There is this deep desire in us to walk with someone. Through excitement, through adventures, through pain, through sickness...we want a companion. I'll be honest: now would be an awesome time for a knight in shining armor. I have friends where that is part of their story - in sickness, even specifically with Mono, the Lord used the experience to create an opening for someone to be strong on their behalf, or just sit with them in the long days of fatigue.

There were days I wish I could be carried downstairs because it was hard to walk, but do you know what? I have noticed in this season that the fire of physical trial strips a sort of veil from the Scriptures you didn't even realize was there. All of a sudden you realize: they are very, very practical. One of the most beautiful parts of the Word is how there can be so many layers to one sentence, one passage. Try reading this verse practically:

Have you not known? Have you not heard?
The Lord is the everlasting God,
The Creator of the ends of the earth.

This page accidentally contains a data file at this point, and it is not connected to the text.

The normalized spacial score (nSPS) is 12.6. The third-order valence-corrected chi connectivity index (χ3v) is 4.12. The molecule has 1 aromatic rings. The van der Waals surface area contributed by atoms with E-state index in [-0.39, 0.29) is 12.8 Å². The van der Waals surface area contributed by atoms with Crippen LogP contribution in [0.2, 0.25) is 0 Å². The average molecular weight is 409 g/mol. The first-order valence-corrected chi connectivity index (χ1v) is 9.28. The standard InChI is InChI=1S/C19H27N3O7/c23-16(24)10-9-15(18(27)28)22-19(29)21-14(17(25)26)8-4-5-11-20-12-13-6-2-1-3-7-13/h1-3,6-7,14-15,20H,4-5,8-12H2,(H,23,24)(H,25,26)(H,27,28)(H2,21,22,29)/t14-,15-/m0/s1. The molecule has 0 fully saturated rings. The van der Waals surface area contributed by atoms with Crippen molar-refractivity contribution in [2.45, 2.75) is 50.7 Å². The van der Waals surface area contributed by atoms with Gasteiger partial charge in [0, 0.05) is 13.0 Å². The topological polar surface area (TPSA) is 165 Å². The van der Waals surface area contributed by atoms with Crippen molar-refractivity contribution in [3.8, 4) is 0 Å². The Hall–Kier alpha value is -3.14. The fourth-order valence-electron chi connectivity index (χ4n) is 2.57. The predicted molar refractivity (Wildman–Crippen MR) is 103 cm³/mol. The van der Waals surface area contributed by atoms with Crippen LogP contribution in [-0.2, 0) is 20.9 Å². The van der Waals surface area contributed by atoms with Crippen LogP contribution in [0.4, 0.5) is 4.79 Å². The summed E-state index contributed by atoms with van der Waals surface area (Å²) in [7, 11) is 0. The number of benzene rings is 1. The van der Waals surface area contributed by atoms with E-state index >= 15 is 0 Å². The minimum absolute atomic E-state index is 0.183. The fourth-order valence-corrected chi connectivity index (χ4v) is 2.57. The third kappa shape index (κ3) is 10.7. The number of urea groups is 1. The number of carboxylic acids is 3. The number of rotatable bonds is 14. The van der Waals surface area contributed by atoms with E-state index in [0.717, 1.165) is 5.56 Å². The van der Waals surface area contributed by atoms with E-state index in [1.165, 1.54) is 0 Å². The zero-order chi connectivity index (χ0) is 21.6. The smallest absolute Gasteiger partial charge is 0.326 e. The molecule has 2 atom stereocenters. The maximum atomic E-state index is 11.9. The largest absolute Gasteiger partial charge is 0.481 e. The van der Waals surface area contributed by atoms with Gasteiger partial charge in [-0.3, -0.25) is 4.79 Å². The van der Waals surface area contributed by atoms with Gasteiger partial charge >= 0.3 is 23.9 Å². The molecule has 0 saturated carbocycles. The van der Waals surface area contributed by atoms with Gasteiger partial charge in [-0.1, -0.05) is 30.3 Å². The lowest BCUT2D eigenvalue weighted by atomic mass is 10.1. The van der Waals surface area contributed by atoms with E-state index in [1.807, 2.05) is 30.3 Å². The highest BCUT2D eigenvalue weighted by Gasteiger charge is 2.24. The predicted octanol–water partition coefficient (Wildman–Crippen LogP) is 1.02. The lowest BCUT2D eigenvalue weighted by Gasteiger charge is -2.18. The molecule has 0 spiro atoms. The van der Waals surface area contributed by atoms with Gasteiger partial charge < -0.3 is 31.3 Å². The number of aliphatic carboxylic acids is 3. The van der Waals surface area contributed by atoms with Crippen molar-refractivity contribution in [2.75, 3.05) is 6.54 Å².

He does not faint or grow weary;
his understanding is unsearchable.
He gives power to the faint,
and to him who has no might he increases strength.
Even youths shall faint and be weary,
and young men shall fall exhausted;
but they who wait for the Lord shall renew their strength;
they shall mount up with wings like eagles;
they shall run and not be weary;
they shall walk and not faint.

There may not have been physical hands lifting me or a tangible arm to lean on, but I tell you: there have been moments where the presence of the Lord physically making my body move has been so real that He may as well have been standing right there.

No matter how close a friend, or a man, could get; no matter how much they care, how much they want to know how I'm doing, they could not come this close. A husband could see me wake in the morning and kneel next to my bed begging for strength for that day, but he could not provide it.

The Most Faithful, the Most High, the Creator of the ends of the earth and of the intricate cells of my body, He has given power to this faint one and increased strength when I literally have no might. I still look for the day when I will run and not be weary, or take a walk and not be faint, but that day is coming, for it is written.

God desires to walk with us. Immanuel, God with us, that is who Jesus is.

Come and walk with me, Jesus.

Tuesday, April 19, 2011

The Schoolroom

I never, ever expected to find myself in the classroom of illness.